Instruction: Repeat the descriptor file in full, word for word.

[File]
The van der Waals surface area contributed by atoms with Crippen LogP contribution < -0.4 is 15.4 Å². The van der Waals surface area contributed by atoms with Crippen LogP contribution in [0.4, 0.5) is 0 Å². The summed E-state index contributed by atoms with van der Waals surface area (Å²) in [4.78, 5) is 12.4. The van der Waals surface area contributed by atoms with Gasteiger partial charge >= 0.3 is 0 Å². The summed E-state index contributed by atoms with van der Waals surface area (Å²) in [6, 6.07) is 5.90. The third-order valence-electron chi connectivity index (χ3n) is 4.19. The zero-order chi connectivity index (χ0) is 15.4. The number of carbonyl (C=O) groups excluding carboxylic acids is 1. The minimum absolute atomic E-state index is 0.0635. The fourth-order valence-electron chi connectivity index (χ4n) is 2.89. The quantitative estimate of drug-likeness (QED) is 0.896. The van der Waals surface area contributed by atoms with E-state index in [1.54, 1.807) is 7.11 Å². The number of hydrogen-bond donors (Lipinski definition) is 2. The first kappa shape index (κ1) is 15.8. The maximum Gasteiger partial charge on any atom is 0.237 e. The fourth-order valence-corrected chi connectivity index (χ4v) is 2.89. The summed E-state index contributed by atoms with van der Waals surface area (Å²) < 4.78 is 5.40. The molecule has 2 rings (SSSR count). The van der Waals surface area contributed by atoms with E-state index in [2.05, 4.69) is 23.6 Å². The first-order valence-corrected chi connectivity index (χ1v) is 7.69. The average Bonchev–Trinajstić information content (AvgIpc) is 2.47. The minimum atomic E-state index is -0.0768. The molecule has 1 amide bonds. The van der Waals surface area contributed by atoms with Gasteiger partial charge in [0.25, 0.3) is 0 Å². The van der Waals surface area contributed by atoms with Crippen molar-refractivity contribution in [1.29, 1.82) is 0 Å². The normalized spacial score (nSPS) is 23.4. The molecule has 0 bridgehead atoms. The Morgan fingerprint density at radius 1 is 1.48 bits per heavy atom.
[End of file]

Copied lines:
The van der Waals surface area contributed by atoms with Crippen LogP contribution < -0.4 is 15.4 Å². The van der Waals surface area contributed by atoms with Crippen LogP contribution in [0.4, 0.5) is 0 Å². The summed E-state index contributed by atoms with van der Waals surface area (Å²) in [4.78, 5) is 12.4. The van der Waals surface area contributed by atoms with Gasteiger partial charge >= 0.3 is 0 Å². The summed E-state index contributed by atoms with van der Waals surface area (Å²) in [6, 6.07) is 5.90. The third-order valence-electron chi connectivity index (χ3n) is 4.19. The zero-order chi connectivity index (χ0) is 15.4. The number of carbonyl (C=O) groups excluding carboxylic acids is 1. The minimum absolute atomic E-state index is 0.0635. The fourth-order valence-electron chi connectivity index (χ4n) is 2.89. The quantitative estimate of drug-likeness (QED) is 0.896. The van der Waals surface area contributed by atoms with E-state index in [1.54, 1.807) is 7.11 Å². The number of hydrogen-bond donors (Lipinski definition) is 2. The first kappa shape index (κ1) is 15.8. The maximum Gasteiger partial charge on any atom is 0.237 e. The fourth-order valence-corrected chi connectivity index (χ4v) is 2.89. The summed E-state index contributed by atoms with van der Waals surface area (Å²) < 4.78 is 5.40. The molecule has 2 rings (SSSR count). The van der Waals surface area contributed by atoms with E-state index in [2.05, 4.69) is 23.6 Å². The first-order valence-corrected chi connectivity index (χ1v) is 7.69. The average Bonchev–Trinajstić information content (AvgIpc) is 2.47. The minimum atomic E-state index is -0.0768. The molecule has 1 amide bonds. The van der Waals surface area contributed by atoms with Gasteiger partial charge in [0.25, 0.3) is 0 Å². The van der Waals surface area contributed by atoms with Crippen molar-refractivity contribution in [1.29, 1.82) is 0 Å². The normalized spacial score (nSPS) is 23.4. The molecule has 0 bridgehead atoms. The Morgan fingerprint density at radius 1 is 1.48 bits per heavy atom.